A mural depicts a “Clash of the Titans,” two massive, bull Columbian mammoth locked in battle. On display in front of the mural are the actual skulls and tusks still interlocked, more than 10,000 years later. The site is Nebraska’s Little Badlands in the extreme northwest corner of the state. The fossils were uncovered in Dawes County in the summer of 1962; today they’re on display at the Trailside Museum of Natural History in Ft. Robinson State Park.
Research tells us that the two mammoths were both males about 40 years old and the battle probably occurred in the spring mating season when testrostrone levels were high. Both of the combatants had one previously broken tusk which enabled them to use the other as a saber. At some point in the battle the tusks become entangled and the two fought until one fell dragging the other down. Unable to regain footage the “mating game” led to their deaths. There they laid from the ice age until the 20th Century.
This dramatic display contains some of the rarest of fossil finds – internaitonal treasures. As we enter the University of Nebraska affiliated museum the skeletal remains of one of the mammoths (with casted skull and tusks) gives us an amazing view of how large these mammals were. While the museum is not large it is packed with quality displays and information. The volunteers when we visited were real knowledgable assets for visitors. Other fossils found in Nebraska on display are an ancient rhino, giant tortoise and a mosasaur skull. When visiting be sure to take the stairs to the balcony for an overview of the full-standing mammoth.
When You Go: Trailside Museum of Natural History at Ft. Robinson State Park, 3 miles west of Crawford, NE, 308-665-2929, www.trailside.unl.edu.
Pulling into the parking lot of the Museum of the Fur Trade I had my doubts. Was this worth the time and admission fee? The sign, building and nearly empty parking lot did nothing to entice but we had driven out of our way to get there so felt compelled to pay a visit. I’m so glad we did.
The museum is filled with artifacts telling the story of the North American fur trade economy. Decades before any gold rush, trappers and traders followed water routes into the continent’s interior seeking furs which were in demand in Europe and the Eastern US. A short video, played upon request, sets background for a museum visit. While not all the displays are exhibited to their best advantage the quality of the collections are without question.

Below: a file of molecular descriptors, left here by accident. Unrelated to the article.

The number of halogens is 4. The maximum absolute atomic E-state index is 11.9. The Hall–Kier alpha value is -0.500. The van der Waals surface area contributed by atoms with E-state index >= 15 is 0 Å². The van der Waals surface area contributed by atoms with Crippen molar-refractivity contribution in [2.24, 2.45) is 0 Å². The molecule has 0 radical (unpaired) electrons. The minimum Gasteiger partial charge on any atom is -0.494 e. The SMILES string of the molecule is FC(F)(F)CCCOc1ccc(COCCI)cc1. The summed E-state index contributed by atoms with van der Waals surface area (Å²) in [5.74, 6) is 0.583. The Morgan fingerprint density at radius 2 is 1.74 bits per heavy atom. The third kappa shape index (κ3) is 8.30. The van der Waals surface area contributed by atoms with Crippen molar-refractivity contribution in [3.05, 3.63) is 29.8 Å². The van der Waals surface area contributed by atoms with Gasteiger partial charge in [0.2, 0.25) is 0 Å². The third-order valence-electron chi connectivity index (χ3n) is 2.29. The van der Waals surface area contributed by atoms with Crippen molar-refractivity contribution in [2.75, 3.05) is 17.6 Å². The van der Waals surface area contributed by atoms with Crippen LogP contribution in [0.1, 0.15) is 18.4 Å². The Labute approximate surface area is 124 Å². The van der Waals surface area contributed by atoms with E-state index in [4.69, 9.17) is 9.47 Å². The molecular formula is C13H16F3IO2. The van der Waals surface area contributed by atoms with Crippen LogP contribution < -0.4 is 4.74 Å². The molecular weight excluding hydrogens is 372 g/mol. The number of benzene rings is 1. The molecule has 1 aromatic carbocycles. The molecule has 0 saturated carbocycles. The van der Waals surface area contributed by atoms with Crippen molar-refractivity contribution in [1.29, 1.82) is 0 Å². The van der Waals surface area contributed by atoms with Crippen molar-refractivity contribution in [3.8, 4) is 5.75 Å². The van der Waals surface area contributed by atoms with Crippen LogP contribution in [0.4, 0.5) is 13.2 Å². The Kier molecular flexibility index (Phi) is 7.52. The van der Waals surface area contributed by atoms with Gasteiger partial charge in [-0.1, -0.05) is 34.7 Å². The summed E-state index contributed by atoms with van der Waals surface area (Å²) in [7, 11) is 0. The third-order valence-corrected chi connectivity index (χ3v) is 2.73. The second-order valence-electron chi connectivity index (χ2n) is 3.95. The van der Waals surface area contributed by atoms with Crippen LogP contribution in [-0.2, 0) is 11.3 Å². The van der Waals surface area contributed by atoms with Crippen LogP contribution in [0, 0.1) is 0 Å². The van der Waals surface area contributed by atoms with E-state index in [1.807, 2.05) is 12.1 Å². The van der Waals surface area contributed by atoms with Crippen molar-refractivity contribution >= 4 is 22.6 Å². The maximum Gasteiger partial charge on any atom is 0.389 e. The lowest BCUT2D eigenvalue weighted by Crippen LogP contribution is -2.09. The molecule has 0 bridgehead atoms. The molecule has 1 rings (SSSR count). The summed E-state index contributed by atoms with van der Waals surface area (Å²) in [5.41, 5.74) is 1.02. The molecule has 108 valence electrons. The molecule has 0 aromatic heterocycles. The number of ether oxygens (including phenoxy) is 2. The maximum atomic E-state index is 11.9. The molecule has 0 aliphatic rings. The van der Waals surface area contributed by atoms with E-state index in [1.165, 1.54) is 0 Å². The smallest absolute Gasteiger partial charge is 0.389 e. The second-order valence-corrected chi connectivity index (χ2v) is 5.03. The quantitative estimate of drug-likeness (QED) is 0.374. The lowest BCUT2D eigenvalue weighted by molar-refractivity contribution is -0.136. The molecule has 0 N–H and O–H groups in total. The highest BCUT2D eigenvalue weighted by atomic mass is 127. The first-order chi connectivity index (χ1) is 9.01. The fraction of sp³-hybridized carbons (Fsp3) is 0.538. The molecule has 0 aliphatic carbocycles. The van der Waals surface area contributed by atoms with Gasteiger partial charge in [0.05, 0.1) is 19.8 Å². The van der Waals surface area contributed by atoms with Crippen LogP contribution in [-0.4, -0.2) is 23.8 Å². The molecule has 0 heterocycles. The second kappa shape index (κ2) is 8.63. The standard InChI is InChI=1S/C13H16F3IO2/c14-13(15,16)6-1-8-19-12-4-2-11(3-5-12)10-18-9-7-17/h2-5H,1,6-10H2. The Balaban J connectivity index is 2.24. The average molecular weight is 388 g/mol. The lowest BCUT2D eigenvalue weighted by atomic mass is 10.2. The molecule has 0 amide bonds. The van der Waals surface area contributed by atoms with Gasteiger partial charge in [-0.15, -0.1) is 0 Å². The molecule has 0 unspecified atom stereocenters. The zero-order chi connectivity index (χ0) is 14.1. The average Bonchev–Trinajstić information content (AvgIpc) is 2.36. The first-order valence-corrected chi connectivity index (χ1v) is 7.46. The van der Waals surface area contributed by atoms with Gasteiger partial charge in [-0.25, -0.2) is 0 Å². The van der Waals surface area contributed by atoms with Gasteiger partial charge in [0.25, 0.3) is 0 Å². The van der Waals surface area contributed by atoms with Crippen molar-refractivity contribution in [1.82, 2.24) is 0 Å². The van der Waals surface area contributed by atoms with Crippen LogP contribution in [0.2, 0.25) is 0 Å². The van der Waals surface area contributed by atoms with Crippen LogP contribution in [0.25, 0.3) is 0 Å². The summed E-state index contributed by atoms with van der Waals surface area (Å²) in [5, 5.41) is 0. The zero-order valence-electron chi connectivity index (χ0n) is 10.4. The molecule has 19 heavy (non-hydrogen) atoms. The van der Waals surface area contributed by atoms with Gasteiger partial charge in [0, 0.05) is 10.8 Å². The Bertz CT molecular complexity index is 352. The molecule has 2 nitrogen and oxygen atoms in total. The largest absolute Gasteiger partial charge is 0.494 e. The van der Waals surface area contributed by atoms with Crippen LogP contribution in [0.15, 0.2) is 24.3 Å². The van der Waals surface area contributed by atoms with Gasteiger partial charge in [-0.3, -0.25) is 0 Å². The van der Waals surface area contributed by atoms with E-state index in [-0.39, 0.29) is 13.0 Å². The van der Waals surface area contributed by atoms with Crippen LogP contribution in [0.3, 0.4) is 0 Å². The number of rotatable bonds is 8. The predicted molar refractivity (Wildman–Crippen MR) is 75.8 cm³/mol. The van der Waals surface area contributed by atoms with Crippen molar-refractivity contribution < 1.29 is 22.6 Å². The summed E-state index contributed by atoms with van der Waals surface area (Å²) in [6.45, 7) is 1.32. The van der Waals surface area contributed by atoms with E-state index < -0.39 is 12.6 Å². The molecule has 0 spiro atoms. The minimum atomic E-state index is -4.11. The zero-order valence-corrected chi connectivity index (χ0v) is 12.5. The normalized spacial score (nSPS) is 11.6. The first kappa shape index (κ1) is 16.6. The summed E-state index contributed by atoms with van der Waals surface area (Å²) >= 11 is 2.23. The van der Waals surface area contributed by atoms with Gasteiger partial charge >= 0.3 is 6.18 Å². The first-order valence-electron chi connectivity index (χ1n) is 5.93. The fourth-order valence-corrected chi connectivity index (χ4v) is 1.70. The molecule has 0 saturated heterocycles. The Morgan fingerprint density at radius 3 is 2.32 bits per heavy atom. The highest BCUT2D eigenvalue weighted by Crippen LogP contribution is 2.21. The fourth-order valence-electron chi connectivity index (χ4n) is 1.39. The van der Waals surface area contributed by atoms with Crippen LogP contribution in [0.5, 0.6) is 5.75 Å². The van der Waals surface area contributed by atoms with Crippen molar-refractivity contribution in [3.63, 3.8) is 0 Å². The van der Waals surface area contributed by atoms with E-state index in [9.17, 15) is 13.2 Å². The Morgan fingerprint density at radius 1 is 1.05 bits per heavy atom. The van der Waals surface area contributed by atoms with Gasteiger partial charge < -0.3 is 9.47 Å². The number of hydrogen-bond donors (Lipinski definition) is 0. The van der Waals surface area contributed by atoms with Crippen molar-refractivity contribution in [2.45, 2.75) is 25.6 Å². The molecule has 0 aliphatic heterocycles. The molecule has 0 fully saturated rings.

My husband was impressed with the firearms collection focusing on guns made for trade with the Indians, known as North West Guns. I found the textile room particularly impressive and comprehensive; including a 1775 point blanket, 19th-century Navajo chief blankets, Rio Grande serapes and calicos – popular trade cloth with the native population.
The museum is built on the site of James Bordeaux’s trading post established for the American Fur Company in 1837. A reconstructed post built on the original foundation is recognized on the National Registry of Historic Places. A short path circles past the trading post (stocked with typical trade goods of the period), a storeroom, fur press and red-topped tipis symbolizing the Sioux who camped here when they came to trade. Gardeners will find the Heirloom Indian Garden with plantings of midget Mandan tobacco, Assiniboin flint corn and Arikara watermelon of interest. Any surplus seeds are available for purchase.
The gift shop was another pleasant surprise with the quality and variety of authentic wares. There was a rare carved Patty Fawn bracelet I had a hard time passing up even though it didn’t fit. I have since noted that many items are available to purchase online, a resource to remember. The book selection on all related subjects is extensive.
Was it worth it? Let’s just say we were there until closing and I would go back in a heartbeat.
When You Go: Museum of the Fur Trade, located 3 miles east of Chadron, Nebraska on US Highway 20, http://www.furtrade.org.
After hours of drive time and an afternoon thunderous rain storm our reward was an entertaining evening at the Post Playhouse located at Nebraska’s Fort Robinson State Park. A tradition since 1967, each summer a professional cast and crew present several musical productions in a repertory schedule. We saw My Way: a Musical Tribute to Frank Sinatra. Four vocalists, pianist and a musical trio shared 57 songs ‘Ol Blue Eyes recorded during his legendary career – a trip down memory lane.
No fancy dress required for the quaint theater evening, jeans and boots perfectly acceptable. Bob liked the fact he could crunch down on a bag of popcorn.
Other productions during the 2014 season include School House Rock Live!, Guys & Dolls, The Sound of Music, and 9 to 5: The Musical. Next time we’ll plan to stay several days at this outstanding state park and attend multiple shows at the Post Playhouse.